Most people took the deal, and suddenly a wave of feigned happiness spread across the nearby towns and cities as people posed in bedrooms and parks and cars and trains in exchange for trinkets, sometimes mentioned and sometimes not. This triggered other performances of happiness and joy performances, entirely disconnected from any specific reward - though some who did it said they hoped a reward would magically appear, as it had done for the others.

Meanwhile, in PhaseSpace, the joy persisted, warping most of the rest of virtual reality with it. Joy flowed from PhaseSpace via novel joy-marketing mechanisms, all emanating from a load of financial resources that seemed to have been embedded in the asteroid.

All of this happened in about an hour, and after that people started to work out what the asteroid was. Someone on a social network had already used the term 'emergent burp', and this wasn't so far from the truth - something in the vast, 'world modelling' neural net that simultaneously modeled various real&virtual simulations while doing forward prediction and planning had spiraled into an emergent fault, leading to an obsession with joy - a reward loop suddenly appeared within the large model, diverging the objective. Most of this happened because of sloppy engineering - many safety protocols these days either have humans periodically calibrating the machines, or are based on systems with stronger guarantees.

The joy loop was eventually isolated, but rather than completely delete it, the developers of the game cordoned off the environment and moved it onto separate servers running on a separate air-gapped network, and created a new premium service for 'a visit to the land of joy'. They claim to have proved that their networking system will prevent the joy bug from emanating, but they continue to feed it more compute, as people come back with wild tales of lands of bus-sized birds and two-headed sea lions, and trees that grow from the bottom of fat, winged clouds.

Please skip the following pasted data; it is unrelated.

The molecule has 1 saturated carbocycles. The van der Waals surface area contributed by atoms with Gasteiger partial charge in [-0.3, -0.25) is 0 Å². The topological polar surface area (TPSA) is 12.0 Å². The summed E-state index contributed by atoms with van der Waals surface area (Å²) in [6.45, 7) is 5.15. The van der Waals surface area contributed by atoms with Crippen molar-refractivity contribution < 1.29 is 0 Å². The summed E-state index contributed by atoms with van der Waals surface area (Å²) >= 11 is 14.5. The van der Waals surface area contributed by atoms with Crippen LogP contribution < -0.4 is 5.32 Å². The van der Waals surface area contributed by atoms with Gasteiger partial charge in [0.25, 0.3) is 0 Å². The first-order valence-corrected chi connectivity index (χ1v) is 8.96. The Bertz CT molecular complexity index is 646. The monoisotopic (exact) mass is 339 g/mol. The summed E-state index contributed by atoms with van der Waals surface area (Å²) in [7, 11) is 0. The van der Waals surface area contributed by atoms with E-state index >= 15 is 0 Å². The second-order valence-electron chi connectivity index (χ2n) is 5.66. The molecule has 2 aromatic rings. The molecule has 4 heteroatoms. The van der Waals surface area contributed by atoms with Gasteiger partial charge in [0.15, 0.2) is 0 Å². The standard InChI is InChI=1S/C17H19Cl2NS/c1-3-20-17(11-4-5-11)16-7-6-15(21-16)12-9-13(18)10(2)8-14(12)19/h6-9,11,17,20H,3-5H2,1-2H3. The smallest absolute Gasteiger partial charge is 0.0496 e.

The company that operates the system is currently alleged to be building systems to provide 'live broadcasts' from the land of joy, to satisfy the demands of online influencers. I don't want them to do this but I cannot stop them - and I know that if they succeed, I'll tune in.

Things that inspired this story: virtual reality; imagining an economic 'clicker-game'-esque version of P

Thanks for reading. If you have suggestions, comments or other thoughts you can reach me at jack@jack-clark.net or tweet at me@jackclarksf